Florida's dip into frigid temperatures did more than just stun humans unused to such cold air. This month scientists and volunteers have rescued more than 1,000 cold-stunned sea turtles from a single bay in the Florida Panhandle.
The U.S. Geological Survey is calling it Florida's second-largest turtle rescue of the 21st century.
USGS sea turtle expert Margaret Lamont said they started collecting the turtles in St. Joseph Bay, south of Tallahassee, on Jan. 2 and continued through Jan. 7. That brought in 700 turtles.
Then they got a short break as the weather warmed a bit. But starting Wednesday, the floundering turtles began turning up in droves again and topped 300.
"It's now over 1,000, maybe up to 1,100," she said late Friday. "The vast majority are green turtles. Almost all of them are juveniles. We've also seen some Kemp's ridleys, a few loggerheads and one hawksbill."
Kemp's ridleys are an endangered species, as are hawksbills. Loggerheads and greens are threatened species.
As reptiles, sea turtles are cold-blooded. That means when the weather is warm, they can be active, but when it turns cold, their movements slow down dramatically.
"We start monitoring (for stunned turtles) when the weather gets below 50 degrees," Lamont said. "If it stays cold over a prolonged period, then the turtles really start to slow down."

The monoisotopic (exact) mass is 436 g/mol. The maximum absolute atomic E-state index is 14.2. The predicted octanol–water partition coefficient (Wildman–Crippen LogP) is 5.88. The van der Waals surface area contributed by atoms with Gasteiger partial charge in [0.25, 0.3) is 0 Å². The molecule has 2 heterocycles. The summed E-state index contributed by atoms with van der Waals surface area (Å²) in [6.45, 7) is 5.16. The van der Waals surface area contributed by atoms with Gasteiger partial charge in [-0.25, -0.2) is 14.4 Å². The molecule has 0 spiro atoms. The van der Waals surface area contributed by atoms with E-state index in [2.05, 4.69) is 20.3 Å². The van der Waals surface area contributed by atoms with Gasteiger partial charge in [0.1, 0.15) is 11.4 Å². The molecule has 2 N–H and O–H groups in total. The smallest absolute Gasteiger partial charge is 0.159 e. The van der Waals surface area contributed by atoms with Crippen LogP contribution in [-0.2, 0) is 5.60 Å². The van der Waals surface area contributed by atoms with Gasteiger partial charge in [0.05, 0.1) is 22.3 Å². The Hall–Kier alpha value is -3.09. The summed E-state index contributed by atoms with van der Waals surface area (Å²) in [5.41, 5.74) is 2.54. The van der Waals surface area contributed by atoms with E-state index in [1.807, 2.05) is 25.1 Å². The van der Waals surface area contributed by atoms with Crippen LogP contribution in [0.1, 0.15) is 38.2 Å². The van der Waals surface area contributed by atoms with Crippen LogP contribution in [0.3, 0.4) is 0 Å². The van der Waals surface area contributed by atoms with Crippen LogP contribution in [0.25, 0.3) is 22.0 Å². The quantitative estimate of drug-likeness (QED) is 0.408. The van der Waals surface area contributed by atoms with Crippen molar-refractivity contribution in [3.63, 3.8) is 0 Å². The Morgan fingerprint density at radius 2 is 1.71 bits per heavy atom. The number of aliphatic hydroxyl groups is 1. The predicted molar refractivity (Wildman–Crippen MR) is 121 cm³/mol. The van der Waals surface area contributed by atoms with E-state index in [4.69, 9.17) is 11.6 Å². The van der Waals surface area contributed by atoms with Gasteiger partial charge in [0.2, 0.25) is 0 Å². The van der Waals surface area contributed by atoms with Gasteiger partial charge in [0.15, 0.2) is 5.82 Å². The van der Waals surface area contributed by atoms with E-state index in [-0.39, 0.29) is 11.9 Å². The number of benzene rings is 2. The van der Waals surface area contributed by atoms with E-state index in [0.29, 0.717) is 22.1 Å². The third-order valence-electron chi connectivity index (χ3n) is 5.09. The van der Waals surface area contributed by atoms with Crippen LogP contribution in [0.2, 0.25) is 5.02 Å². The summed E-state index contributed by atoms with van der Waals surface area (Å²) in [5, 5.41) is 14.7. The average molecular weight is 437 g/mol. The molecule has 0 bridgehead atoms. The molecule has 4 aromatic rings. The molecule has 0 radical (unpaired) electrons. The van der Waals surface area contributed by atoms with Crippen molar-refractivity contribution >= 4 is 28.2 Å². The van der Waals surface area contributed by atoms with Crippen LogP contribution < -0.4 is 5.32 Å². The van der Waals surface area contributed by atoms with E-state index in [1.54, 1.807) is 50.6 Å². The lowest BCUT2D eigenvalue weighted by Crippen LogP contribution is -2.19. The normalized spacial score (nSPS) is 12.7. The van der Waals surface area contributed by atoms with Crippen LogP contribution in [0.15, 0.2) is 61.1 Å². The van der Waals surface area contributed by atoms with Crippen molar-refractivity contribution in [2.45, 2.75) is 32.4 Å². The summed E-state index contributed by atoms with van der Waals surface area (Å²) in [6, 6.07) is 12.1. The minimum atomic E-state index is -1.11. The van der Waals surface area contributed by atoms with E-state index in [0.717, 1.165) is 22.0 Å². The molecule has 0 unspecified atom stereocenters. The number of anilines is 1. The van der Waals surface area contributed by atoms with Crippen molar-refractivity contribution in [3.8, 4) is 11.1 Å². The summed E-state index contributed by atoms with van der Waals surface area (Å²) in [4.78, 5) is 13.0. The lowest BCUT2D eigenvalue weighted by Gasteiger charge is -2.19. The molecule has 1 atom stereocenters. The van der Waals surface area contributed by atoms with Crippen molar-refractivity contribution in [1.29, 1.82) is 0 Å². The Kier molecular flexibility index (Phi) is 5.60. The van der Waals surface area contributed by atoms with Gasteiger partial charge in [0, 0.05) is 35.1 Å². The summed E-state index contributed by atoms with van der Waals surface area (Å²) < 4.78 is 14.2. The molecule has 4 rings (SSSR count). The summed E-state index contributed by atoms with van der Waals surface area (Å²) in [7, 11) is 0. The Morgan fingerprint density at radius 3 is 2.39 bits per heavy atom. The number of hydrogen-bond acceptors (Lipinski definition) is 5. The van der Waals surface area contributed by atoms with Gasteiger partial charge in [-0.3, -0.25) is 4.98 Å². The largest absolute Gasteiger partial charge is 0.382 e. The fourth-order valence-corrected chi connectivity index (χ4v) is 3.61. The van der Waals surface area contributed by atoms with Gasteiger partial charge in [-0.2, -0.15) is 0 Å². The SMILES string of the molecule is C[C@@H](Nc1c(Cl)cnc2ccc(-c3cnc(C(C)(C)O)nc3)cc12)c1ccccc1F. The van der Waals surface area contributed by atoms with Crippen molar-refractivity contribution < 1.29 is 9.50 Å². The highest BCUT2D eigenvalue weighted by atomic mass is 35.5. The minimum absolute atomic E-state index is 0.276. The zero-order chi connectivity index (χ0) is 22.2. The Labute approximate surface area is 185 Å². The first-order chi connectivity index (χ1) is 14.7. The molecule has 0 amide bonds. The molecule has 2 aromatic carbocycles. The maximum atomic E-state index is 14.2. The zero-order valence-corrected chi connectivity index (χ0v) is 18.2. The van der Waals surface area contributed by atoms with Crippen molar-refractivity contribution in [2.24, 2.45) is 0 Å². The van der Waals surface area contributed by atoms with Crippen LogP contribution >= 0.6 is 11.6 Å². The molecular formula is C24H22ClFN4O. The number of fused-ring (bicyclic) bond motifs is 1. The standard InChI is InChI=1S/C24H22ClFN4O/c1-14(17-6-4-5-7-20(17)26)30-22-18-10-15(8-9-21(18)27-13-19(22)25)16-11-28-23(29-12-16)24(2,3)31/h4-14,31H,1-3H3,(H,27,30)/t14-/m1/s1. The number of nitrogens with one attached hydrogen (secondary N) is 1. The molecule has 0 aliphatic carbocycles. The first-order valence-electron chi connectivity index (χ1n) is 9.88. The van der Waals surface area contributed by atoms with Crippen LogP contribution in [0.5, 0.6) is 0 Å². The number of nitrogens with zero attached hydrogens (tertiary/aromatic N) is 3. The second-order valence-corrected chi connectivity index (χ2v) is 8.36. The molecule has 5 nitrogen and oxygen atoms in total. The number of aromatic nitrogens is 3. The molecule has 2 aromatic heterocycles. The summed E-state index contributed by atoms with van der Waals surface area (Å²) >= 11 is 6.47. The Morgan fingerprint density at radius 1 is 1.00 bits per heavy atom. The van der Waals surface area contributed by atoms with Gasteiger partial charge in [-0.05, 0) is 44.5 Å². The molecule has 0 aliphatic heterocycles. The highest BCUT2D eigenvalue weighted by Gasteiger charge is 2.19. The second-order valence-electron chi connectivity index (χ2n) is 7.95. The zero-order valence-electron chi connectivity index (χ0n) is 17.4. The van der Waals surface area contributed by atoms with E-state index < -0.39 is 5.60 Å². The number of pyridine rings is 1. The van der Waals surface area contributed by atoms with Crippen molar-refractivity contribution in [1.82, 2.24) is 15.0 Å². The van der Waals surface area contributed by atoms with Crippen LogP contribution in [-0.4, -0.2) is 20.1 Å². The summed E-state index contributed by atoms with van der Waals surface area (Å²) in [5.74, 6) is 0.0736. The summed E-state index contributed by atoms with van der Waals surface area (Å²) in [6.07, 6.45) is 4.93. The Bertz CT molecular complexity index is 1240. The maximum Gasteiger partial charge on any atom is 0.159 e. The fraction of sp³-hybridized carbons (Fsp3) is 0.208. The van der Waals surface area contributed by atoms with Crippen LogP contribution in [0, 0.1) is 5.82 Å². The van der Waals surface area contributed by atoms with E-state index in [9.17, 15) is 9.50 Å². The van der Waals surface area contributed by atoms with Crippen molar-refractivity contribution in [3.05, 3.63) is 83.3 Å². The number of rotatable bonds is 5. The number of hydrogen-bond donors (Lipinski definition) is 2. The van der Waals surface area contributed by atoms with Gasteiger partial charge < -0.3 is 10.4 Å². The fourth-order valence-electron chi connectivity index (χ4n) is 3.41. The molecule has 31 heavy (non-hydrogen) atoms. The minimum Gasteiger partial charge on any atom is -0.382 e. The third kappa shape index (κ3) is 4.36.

Then they become unable to swim or even lift their heads above the water to breathe. Without warmth or help, the turtles drown.
To prevent that, biologists from USGS, the Florida Fish and Wildlife Conservation Commission and the U.S. Fish and Wildlife Service, plus volunteers from nearby Eglin Air Force Base and the environmental group Florida Coastal Conservation, start heaving the stunned turtles from the bay or the shore.
Then they drive them to the Gulf World Marine Park in nearby Panama City Beach for rehabilitation. If they survive, they could be re-released into the Gulf of Mexico when it's warmer.
As of Friday, she said, the temperature of the water in the bay was about 37 degrees.
Why does St. Joseph Bay have so many sea turtles? Because it's a textbook place to find them in the winter, said Lamont, who has been studying sea turtles in Florida since 1995.
"It's got one of the most pristine sea grass beds in the state," she explained. "And it's got these big wide flats, that are cut through by deep channels, that provide them with an escape route from predators."
Usually in winter, volunteers and scientists rescue about 30 to 40 cold-stunned turtles from the bay. But in the winter of 2010-11, Lamont said, a lengthy statewide cold snap led to the rescue of about 1,700, a record that so far still stands.
One thing that's changed, though, is how they go about retrieving the ailing turtles. During the 2010-11 cold snap, she said, 400 of the turtles that washed up on the beach died. This time, though, the teams of scientists and volunteers are taking boats out into the bay and plucking the turtles out of the water, trying to save them before they wash ashore.
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High winds overnight still drive some stunned turtles onto the mud flats of Cape San Blas. So teams of rescuers walk the flats, picking up cold-stunned turtles and loading them onto kayaks. When fully loaded, the kayaks may weigh more than 400 pounds. Then someone has to drag the loaded kayaks several miles through the mud to a truck.
"It's exhausting," Lamont said. "It's really tough. And it's really inspiring to see that people are willing to do it to save these animals."
Contact Craig Pittman at firstname.lastname@example.org. Follow @craigtimes.